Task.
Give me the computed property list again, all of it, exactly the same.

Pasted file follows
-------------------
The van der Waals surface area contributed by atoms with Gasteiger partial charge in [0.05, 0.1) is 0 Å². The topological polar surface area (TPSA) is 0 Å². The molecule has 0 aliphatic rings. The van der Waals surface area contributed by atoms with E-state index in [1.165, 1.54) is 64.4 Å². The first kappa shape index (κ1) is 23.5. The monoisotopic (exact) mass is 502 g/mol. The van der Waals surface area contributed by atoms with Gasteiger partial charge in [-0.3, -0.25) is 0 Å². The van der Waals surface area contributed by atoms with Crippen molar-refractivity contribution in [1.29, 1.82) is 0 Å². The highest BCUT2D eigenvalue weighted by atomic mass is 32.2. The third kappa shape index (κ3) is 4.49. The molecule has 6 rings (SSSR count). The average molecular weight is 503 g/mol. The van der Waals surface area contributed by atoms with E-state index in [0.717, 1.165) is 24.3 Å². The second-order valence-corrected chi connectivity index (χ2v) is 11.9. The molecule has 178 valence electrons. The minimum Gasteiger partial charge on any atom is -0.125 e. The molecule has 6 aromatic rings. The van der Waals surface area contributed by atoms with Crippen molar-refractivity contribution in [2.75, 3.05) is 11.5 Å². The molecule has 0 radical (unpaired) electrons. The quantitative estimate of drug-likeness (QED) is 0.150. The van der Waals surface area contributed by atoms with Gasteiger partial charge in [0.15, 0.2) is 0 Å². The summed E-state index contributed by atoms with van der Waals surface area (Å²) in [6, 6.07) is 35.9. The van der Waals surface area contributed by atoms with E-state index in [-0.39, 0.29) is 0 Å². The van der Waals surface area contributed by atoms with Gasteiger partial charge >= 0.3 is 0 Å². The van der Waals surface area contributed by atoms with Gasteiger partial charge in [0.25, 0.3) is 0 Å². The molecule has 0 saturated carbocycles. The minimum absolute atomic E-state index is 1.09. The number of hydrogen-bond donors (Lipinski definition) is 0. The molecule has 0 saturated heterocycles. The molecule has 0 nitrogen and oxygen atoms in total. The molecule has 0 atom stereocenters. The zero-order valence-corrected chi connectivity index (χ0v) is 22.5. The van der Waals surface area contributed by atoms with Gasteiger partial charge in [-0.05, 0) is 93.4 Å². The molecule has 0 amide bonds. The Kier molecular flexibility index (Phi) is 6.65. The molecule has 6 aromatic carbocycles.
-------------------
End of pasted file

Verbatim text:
The van der Waals surface area contributed by atoms with Gasteiger partial charge in [0.05, 0.1) is 0 Å². The topological polar surface area (TPSA) is 0 Å². The molecule has 0 aliphatic rings. The van der Waals surface area contributed by atoms with E-state index in [1.165, 1.54) is 64.4 Å². The first kappa shape index (κ1) is 23.5. The monoisotopic (exact) mass is 502 g/mol. The van der Waals surface area contributed by atoms with Gasteiger partial charge in [-0.3, -0.25) is 0 Å². The van der Waals surface area contributed by atoms with Crippen molar-refractivity contribution in [1.29, 1.82) is 0 Å². The highest BCUT2D eigenvalue weighted by atomic mass is 32.2. The third kappa shape index (κ3) is 4.49. The molecule has 6 rings (SSSR count). The average molecular weight is 503 g/mol. The van der Waals surface area contributed by atoms with E-state index in [0.717, 1.165) is 24.3 Å². The second-order valence-corrected chi connectivity index (χ2v) is 11.9. The molecule has 178 valence electrons. The minimum Gasteiger partial charge on any atom is -0.125 e. The molecule has 6 aromatic rings. The van der Waals surface area contributed by atoms with Crippen molar-refractivity contribution in [2.75, 3.05) is 11.5 Å². The molecule has 0 radical (unpaired) electrons. The quantitative estimate of drug-likeness (QED) is 0.150. The van der Waals surface area contributed by atoms with Gasteiger partial charge in [0.15, 0.2) is 0 Å². The summed E-state index contributed by atoms with van der Waals surface area (Å²) in [6, 6.07) is 35.9. The van der Waals surface area contributed by atoms with E-state index in [-0.39, 0.29) is 0 Å². The van der Waals surface area contributed by atoms with Gasteiger partial charge >= 0.3 is 0 Å². The van der Waals surface area contributed by atoms with Gasteiger partial charge in [0.25, 0.3) is 0 Å². The molecule has 0 saturated carbocycles. The minimum absolute atomic E-state index is 1.09. The number of hydrogen-bond donors (Lipinski definition) is 0. The molecule has 0 saturated heterocycles. The molecule has 0 nitrogen and oxygen atoms in total. The molecule has 0 atom stereocenters. The zero-order valence-corrected chi connectivity index (χ0v) is 22.5. The van der Waals surface area contributed by atoms with Gasteiger partial charge in [-0.05, 0) is 93.4 Å². The molecule has 0 amide bonds. The Kier molecular flexibility index (Phi) is 6.65. The molecule has 6 aromatic carbocycles.